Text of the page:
Whether sifting through sand, or scrambling over a rocky shore, it's about finding treasures in every day. 

Harbor Wildlife

There are usually a few seals hanging around Heritage Harbor in Wrangell. Lately they have been thicker than normal. My sweetheart counted seventeen one day, before I picked up the camera and they all dove. Seals don't like to have things pointed at them.

They don't haul out on the rocks, but seem to like being near the rock breakwater.

Seals in Heritage Harbor.

The two blobs on either side are seal bellies. They like to float upside down so that they can see what is going on in the water, and then tip their chin and take a breath.  If the humans are looking dangerous then the right-side-up seals will warn the upside-down seals by splashing and diving.

There is always bird life in the harbor. Sometimes lone seagulls wheel around in the sky, and sometimes big flocks of them float around on the water's surface working out the pecking order.

Seagull declaring ownership of a piling.

At issue here are the delectable seagull treats on the piling. Suddenly this piling has tastier goodies than all the other pilings in the harbor, and the loudest seagull wins. Or so it thinks.

The seagulls are cold, and have their heads tucked close to their bodies to retain heat. They paddle around the harbor, feeding on barnacles and mussels and hunkering down....until a bald eagle flies over.  Generally eagles have better things for lunch than seagulls, but winter is hungry time.

Bald eagle on the stone breakwater at the harbor.

Ravens foraging.

And then there are the ravens and crows. Even though both are in the corvid family, all black, and very smart, they do have some differences. Ravens are larger, and more likely to be seen alone or in pairs...unless someone is silly enough to leave a plastic bag in the back of a pickup truck at the harbor parking lot. It is no big deal for a raven to peck through plastic, blue tarps, or corrugated cardboard. Yes, I chased them off, and yes, they went right back as soon as I started down the ramp to the dock.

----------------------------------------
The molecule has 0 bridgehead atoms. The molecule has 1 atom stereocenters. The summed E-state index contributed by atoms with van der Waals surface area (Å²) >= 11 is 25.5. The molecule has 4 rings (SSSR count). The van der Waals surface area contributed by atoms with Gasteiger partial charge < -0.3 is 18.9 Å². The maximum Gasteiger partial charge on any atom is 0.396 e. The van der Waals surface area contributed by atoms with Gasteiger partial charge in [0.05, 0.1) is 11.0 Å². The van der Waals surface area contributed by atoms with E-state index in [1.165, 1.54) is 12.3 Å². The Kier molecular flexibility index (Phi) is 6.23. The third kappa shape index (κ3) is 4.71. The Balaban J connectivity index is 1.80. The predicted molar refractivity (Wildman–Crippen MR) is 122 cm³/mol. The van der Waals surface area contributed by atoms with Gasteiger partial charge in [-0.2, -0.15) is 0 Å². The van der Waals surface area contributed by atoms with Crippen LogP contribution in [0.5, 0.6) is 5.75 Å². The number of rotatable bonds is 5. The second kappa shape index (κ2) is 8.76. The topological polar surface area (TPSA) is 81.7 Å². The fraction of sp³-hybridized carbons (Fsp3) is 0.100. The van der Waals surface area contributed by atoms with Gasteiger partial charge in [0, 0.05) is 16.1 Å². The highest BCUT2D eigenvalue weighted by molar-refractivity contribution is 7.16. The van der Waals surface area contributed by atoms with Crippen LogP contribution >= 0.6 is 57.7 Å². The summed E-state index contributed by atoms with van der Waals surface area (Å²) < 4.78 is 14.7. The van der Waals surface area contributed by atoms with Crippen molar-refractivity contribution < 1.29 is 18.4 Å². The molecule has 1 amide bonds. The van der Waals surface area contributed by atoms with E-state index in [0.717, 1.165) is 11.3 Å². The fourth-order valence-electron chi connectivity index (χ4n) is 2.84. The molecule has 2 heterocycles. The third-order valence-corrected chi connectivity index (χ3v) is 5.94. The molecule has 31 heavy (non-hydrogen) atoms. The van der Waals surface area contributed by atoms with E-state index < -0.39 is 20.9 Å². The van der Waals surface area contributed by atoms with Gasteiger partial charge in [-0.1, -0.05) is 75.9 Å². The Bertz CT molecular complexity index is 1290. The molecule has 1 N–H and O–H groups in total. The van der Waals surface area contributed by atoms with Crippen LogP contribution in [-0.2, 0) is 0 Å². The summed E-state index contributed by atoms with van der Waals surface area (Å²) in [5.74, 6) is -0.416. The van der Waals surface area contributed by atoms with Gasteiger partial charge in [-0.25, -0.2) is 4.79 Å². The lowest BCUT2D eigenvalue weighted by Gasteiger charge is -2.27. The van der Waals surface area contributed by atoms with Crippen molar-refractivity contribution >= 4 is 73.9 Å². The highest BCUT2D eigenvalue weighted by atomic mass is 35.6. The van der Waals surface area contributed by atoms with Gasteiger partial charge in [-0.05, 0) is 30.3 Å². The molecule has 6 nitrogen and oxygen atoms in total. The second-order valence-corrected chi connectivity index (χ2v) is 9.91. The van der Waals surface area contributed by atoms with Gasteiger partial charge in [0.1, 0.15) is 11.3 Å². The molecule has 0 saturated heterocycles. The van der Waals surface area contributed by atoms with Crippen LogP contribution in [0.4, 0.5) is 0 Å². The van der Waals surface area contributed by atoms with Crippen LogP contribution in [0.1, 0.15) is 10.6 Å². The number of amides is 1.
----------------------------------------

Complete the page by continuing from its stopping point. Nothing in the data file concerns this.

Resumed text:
Raven in a rigging forest.

Crows are very social, and tend to be in flocks. A flock of crows is called a murder of crows, which is what you might want to do if they pick your boat to sit on that day.

A murder of crows on the rigging of a boat.

The crows often forage at low tide, pulling mussels and whelks (a type of snail) from the beach. They fly over a hard surface and drop the morsel to break the shell, then dive down quickly to get it before another crow steals it.

Both ravens and crows are interesting to watch and listen to. They have many voices and at times mimic what they hear. I have seen several ravens playing games with a stick, and occasionally I see them 'sledding' by tucking their wings and legs and sliding down a snowbank. I did not understand just how social crows were until I watched one with a deformed beak. It had difficulty feeding, and other crows brought it food that day.

There are often ducks in the harbor. This day there are a few mallards on the beach by the harbor parking lot.

Mallard drake

Mallard drake

It always amazes me that they can forage around on a mucky beach and still have perfect feathers.

Mallard females

The mallards are pretty skittish.

One of the joys of boat life for me is that I get to see wildlife every day. I just hope that the wildlife doesn't pick our boat to sit on.

To see more birds and animals: Alaskan Critters